The “Process Lab” initiative leverages technology for process standardization. Process Lab plays a vital role in driving a cultural shift in the organization in moving from manual work methods to automated processes through application of tools and technology. Process Lab journey starts from institutionalizing business process management system (BPMS) in transition of new processes (Figure 4). It helps in development and deployment of several tools that help in managing the delivery across the entire process life cycle. Process Lab diversifies into three work streams;
Figure 2: Standardization Capability Model
Process Lab generic tools cover a wide spectrum of standardization of vital enabler processes like measuring, reporting, process monitoring, resource management, knowledge management and commitment management. Large scale deployment of these tools helps in effective process management and governance.
Re-engineering tools like process modeling and simulation, text analytics, data mining and speech analytics is adapted with a view to analyze a process from a standardization view point and generate other business value adds. While process simulation provides a distinctive edge in leveraging technology enabled analytics tool for capacity design and process design, next generation analytics like text, speech and data analytics helps in mapping business objectives with current processes which is a vital element in the journey towards standardization. It helps in mining potential business gains. Re-engineering tools help in standardizing and delivering excellence to customers.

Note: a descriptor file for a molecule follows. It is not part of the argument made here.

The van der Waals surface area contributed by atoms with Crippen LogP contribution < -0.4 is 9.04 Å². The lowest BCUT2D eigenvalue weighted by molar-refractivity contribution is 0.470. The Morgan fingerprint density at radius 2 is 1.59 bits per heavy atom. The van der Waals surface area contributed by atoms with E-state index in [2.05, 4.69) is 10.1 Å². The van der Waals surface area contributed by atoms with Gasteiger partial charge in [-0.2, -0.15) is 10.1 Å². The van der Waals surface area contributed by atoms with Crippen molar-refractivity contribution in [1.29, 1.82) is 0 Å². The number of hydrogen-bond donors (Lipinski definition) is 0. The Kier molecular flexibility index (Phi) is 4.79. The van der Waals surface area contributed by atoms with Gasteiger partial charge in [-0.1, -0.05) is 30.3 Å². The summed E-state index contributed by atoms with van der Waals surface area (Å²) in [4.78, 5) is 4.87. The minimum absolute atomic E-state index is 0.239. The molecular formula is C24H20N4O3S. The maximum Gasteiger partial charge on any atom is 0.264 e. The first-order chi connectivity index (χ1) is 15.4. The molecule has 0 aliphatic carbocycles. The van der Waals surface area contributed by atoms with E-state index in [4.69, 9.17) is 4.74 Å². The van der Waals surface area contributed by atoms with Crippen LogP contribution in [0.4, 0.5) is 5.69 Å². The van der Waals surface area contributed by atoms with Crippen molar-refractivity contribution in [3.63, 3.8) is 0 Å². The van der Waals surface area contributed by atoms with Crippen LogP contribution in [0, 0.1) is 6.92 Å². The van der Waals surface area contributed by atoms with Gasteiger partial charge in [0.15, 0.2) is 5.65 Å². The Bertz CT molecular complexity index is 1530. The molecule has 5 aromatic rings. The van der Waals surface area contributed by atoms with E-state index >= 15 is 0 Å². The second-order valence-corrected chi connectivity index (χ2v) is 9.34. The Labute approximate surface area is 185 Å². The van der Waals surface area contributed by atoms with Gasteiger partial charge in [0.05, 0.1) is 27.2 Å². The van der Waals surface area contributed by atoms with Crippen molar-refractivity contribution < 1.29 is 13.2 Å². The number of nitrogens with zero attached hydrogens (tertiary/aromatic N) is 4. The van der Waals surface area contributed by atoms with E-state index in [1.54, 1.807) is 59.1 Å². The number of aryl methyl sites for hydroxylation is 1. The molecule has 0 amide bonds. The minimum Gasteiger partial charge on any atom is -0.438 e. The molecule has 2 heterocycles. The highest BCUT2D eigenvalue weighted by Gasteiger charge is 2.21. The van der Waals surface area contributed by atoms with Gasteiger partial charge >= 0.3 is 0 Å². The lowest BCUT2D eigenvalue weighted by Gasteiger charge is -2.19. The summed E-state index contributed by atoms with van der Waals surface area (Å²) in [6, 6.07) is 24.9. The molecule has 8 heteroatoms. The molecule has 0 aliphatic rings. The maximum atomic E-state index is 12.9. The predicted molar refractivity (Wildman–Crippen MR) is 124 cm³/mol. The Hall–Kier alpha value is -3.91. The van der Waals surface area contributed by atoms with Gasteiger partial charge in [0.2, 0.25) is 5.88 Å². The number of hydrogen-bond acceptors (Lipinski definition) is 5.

While above mentioned streams focus primarily on automation of enabler processes and analytics, process lab also helps in design and development of tools that help core process automation. These tools help in standardizing the core process, the benefits of which is reflected in improved overall productivity and quality of delivery. Automation projects are run at process level and best practices are replicated across service lines.
The BPO industry is facing challenges from changing market landscapes, emerging low cost competitors, and changing customer sensibilities with tighter budgets and more expectations from service providers. Service providers are being challenged to differentiate themselves through performance and pricing. In this scenario, BPO providers must drive standardization across their business to provide value to customers and enables enhanced control of business processes. A framework like ‘Process Labs’ can help them achieve this objective.